Here’s an excerpt where Chase is trying to break through Lola’s wall of isolation because he remembers how bad it was before.
“Smells great.” Lola waited until Chase opened the [pizza] box and took a piece before she dove in.
“So, how was your mom during this pregnancy?”
Not exactly small talk. “What do you mean?” Lola took a bite.
“Has she felt okay, or been scared of … you know … the possibility of another miscarriage?”
He cared? Or did he remember the breakdown she had after the last miscarriage? That made sense. With her going into labor early, everyone was probably talking about it, wondering if her mom would snap again.
Lola shrugged. Even in the dim light, she caught Chase’s frown and took an extra second to study his half-shadowed, somber features. He looked different. Gone was the moronic arrogance. Too bad. That attitude helped console the tinge of rejection she felt every time their paths crossed. With him being nice, she felt tempted to like him and to answer his question.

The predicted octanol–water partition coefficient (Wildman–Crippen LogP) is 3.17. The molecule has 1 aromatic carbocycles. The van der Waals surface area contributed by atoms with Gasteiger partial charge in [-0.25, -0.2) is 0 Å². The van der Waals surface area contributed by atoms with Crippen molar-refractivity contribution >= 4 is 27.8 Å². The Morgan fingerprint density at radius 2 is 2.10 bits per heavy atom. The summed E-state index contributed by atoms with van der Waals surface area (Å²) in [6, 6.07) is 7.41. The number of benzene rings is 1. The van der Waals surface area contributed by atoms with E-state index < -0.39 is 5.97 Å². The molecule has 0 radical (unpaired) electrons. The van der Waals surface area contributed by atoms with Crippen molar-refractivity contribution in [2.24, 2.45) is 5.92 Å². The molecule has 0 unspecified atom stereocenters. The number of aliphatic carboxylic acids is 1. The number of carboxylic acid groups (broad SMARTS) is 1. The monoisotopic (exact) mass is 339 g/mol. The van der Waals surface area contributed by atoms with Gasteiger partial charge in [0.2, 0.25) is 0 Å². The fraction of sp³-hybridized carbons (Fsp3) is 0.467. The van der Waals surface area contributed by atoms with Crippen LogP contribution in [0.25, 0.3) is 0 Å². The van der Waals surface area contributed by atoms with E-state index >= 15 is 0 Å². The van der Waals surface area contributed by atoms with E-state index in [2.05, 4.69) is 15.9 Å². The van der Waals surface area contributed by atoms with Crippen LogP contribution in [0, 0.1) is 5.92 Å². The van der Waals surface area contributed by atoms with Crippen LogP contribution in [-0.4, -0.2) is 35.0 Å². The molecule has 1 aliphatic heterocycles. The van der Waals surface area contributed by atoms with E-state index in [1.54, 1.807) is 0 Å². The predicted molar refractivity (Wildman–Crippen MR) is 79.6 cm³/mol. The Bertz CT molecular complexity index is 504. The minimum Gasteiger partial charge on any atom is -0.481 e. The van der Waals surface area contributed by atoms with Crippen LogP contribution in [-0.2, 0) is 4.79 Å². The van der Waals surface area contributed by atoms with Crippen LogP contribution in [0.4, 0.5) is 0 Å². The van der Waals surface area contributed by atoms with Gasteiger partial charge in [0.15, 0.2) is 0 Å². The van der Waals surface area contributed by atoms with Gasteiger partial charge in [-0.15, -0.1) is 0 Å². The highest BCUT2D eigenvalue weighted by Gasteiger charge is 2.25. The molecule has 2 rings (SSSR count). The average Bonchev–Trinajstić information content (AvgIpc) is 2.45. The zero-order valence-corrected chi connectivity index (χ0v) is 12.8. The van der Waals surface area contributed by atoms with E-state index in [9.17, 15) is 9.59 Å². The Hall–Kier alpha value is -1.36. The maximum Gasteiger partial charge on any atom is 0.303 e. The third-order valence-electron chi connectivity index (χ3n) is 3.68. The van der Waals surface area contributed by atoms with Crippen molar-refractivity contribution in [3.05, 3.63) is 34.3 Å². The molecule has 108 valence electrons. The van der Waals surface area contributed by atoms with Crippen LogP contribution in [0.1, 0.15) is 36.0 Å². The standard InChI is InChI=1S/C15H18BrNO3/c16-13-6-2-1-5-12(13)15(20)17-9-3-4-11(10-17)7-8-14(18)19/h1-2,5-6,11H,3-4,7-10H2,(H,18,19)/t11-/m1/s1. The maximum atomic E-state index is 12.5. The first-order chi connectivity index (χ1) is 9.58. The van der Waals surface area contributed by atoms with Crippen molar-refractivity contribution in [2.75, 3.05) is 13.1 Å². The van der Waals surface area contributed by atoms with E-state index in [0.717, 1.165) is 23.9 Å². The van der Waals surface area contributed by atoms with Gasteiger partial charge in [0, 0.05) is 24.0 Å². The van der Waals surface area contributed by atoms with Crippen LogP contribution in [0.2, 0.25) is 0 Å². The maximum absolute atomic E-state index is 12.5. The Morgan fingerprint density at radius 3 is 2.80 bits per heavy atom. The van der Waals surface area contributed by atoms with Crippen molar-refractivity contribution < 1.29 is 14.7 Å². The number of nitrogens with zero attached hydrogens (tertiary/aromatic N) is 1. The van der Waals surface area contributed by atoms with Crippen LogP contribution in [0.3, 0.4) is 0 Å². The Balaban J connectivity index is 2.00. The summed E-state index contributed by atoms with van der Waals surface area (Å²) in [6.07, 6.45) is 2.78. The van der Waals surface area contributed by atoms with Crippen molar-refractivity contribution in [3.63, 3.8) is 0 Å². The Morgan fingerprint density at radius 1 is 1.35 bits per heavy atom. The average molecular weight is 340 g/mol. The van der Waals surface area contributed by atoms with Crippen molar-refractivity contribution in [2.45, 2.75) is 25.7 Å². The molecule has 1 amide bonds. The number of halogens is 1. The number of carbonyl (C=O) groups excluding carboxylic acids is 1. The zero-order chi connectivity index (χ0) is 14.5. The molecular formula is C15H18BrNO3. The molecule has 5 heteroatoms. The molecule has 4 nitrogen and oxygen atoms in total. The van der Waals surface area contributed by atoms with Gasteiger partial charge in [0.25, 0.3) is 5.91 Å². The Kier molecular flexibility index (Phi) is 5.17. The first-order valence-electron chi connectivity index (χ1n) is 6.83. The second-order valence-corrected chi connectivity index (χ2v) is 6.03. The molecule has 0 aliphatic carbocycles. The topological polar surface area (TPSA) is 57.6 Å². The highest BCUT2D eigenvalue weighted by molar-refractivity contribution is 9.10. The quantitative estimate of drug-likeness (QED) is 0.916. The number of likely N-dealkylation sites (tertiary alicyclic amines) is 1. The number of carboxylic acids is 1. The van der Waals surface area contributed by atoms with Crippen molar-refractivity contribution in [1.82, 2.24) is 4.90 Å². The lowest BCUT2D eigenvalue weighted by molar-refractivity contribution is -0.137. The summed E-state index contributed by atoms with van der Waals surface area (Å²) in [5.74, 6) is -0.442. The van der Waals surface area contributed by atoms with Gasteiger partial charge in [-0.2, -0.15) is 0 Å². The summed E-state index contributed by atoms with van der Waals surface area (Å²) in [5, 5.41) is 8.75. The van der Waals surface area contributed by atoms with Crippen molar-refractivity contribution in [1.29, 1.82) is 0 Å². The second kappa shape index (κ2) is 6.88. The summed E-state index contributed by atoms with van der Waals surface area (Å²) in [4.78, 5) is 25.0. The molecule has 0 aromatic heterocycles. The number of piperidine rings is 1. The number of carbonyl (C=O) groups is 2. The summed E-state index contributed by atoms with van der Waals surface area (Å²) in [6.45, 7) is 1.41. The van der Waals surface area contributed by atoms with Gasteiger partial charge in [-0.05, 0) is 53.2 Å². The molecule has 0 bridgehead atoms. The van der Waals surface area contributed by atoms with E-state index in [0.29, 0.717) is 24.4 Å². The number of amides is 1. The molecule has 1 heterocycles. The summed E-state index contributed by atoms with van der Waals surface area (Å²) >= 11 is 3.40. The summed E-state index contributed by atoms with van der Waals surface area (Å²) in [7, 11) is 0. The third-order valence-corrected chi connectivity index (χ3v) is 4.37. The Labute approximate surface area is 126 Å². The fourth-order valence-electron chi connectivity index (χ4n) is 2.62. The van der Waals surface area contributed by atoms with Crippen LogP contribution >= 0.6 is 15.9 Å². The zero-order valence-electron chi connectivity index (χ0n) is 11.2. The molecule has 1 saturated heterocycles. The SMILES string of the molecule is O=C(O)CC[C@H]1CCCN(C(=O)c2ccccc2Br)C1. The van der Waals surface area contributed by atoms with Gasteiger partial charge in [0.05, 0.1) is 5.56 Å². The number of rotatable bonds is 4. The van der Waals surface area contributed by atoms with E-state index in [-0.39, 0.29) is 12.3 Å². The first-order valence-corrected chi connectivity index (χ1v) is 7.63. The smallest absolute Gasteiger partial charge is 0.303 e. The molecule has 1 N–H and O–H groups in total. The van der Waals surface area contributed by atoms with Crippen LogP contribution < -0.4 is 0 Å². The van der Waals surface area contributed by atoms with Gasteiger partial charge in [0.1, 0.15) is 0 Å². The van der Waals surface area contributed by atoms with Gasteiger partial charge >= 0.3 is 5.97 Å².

He lifted his brows.
“Mom didn’t talk to me much.”
“You don’t know if she’s been scared or excited?”
Lola slowly chewed then swallowed. “Scared, I think, fearing the worst. I think she avoids talking so she doesn’t get her hopes up.”
Often patterns of behavior are gifted to kids as they watch trusted adults cope with loss and stress. “Children will learn 75% of the basic tools and concepts that they will use throughout their lives by the age of three years old. Even before they have developed any advanced communication skills, they have learned these things from watching what those around them do and listening to how they deal with day-to-day issues.” You can read the complete article called “Children and Grief” on The Grief Recovery Method website.
By sixteen, Lola has mastered the art of isolation, but Chase is determined to repair the friendship he destroyed five years ago. He takes a chance and opens himself up to rejection. Then it’s Lola’s turn to become vulnerable as her goals shift from earning Mom’s acceptance to offering her mom unconditional acceptance. Well…Lola’s trying anyways. It’s hard when you’re sixteen.